-Posted by Keith Smith, Product Manager

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We know that even the smallest service disruptions can cause inconveniences on your end  and not being able to find information about what's happening can be even more frustrating. We do our best to make sure outages don't happen, but when they do, we think it's important to be transparent and communicate those issues.

Starting today, you'll be able to receive status updates for Google Cloud Platform services on the Google Cloud Platform Status Dashboard. This augments the additional tools and services  including Google Cloud Monitoring  that monitor your service's health. We hope that these services will make disruptions a bit more bearable by surfacing the latest information and helping you quickly find workarounds.

As disruptions in service occur (and we’re working very hard to ensure they don’t!), they’re reported on the dashboard with a red bar, which persists until the disruption is resolved. The example below shows an example of a Google App Engine service disruption that occurred last month on Jan 28th.
The current status of Cloud Platform services is shown by the column of indicators on the right side of the graph. In the example above, the indicators are all green which means that all services were operating at normal levels at the time the screenshot was taken. You can also check out the status history of each service  the dashboard will always show the last seven days, but just click on “View Summary and History” to see any of the incidents reported over the past 90 days.

Click on any incident to get a more detailed explanation of what happened. The screenshot below details the above incident that began at 2015-01-28 17:01 and lasted 26 minutes. As you can see, the green indicators next to the dates and times mean the incident has since been resolved.
Stay up to date by subscribing to the Status Dashboard RSS feed, available from the link at the bottom of the Status Dashboard page. We have also integrated reporting of Cloud Platform service incidents in your Cloud Monitoring events log, enabling you to view incidents alongside your other dashboards and monitoring data.
While in beta, we’re reporting status for seven services, aggregated across all regions. The Status Dashboard does not deprecate any other means of communicating outages.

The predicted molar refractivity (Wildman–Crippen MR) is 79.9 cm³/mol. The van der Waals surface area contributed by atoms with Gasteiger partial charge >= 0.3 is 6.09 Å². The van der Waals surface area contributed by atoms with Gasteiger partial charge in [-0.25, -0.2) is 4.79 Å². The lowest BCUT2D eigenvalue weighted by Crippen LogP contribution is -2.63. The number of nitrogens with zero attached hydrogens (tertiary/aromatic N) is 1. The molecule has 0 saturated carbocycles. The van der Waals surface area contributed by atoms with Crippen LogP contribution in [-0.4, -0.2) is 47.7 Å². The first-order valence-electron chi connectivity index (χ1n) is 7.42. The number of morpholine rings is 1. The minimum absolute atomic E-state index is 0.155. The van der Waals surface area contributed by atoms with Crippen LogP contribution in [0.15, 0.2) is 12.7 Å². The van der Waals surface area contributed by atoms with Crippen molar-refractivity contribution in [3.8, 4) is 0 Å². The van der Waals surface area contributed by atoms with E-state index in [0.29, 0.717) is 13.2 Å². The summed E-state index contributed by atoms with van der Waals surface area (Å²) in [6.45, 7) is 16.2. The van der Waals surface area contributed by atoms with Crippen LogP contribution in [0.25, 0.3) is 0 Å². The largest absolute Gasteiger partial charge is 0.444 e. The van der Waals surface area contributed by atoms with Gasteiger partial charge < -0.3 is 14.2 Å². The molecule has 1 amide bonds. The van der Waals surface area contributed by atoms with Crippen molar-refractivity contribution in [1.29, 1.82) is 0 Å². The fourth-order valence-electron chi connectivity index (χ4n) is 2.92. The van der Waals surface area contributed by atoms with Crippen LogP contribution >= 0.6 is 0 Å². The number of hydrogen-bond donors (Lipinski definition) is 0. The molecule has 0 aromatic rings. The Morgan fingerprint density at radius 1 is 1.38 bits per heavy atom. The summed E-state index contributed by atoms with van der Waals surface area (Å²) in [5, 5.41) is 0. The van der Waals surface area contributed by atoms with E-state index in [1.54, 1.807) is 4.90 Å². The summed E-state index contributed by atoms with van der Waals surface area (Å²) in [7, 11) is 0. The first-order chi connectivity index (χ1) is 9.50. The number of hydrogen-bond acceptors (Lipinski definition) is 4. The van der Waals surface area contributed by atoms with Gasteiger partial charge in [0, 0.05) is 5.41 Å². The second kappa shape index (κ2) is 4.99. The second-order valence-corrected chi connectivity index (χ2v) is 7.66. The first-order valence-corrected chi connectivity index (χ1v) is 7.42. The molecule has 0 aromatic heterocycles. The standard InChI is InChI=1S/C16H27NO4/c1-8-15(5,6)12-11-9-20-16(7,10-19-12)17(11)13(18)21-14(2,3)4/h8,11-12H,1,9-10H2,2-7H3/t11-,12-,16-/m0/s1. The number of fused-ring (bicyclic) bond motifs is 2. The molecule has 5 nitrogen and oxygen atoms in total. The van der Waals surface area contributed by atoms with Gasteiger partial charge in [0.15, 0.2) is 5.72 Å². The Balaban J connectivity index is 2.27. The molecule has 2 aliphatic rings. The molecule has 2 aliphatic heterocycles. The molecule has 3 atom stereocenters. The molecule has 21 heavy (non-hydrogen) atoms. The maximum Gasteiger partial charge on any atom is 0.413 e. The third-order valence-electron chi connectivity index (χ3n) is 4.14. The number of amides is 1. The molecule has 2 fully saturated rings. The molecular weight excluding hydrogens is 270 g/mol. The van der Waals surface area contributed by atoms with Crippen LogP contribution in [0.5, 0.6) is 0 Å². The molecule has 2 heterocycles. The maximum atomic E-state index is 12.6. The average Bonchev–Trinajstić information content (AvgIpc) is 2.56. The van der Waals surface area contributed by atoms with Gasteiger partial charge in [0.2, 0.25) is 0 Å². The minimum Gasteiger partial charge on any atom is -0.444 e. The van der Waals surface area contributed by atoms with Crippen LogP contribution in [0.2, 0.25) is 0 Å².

We’d love to hear your feedback and suggestions. Please submit your feedback by clicking the link at the bottom right of the dashboard page.

- Posted by Amir Hermelin, Product Manager

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In recent weeks we’ve published a number of posts as part of our series on Kubernetes and Google Container Engine. If this is your first foray into these blogs, we suggest you check out past Kubernetes blog posts.

Containers are emerging as a new layer of abstraction that make it easier to get the most out of your VM infrastructure. In this post, we'll take a look at the implications of running container-based applications on fleets of VMs and we’ll talk about why container clusters reduce deployment risk, foster more modular apps, and encourage sharing of resources.

Container Images
The first building block of a containerized application is the container image. This is a self-contained, runnable artifact, which brings with it all of the dependencies necessary to run a particular application component. The VM analogy is an ISO image, which usually contains an entire operating system and everything else installed on the machine. Unlike an ISO, a container image holds only a single application component and can be booted as a running container that shares an OS and host machine with other containers. The same app running on containers could be several GBs smaller depending on your Linux distro and the number of VMs. That will mean faster deployments and easier management.


Reducing Deployment Risk
You may have experienced deploying your application onto VMs in production  only to find that something has gone horribly wrong and you need to rollback quickly. The code may have worked on the developer’s machine, but once you run your deployment process you discover that an installation is failing for some unknown reason.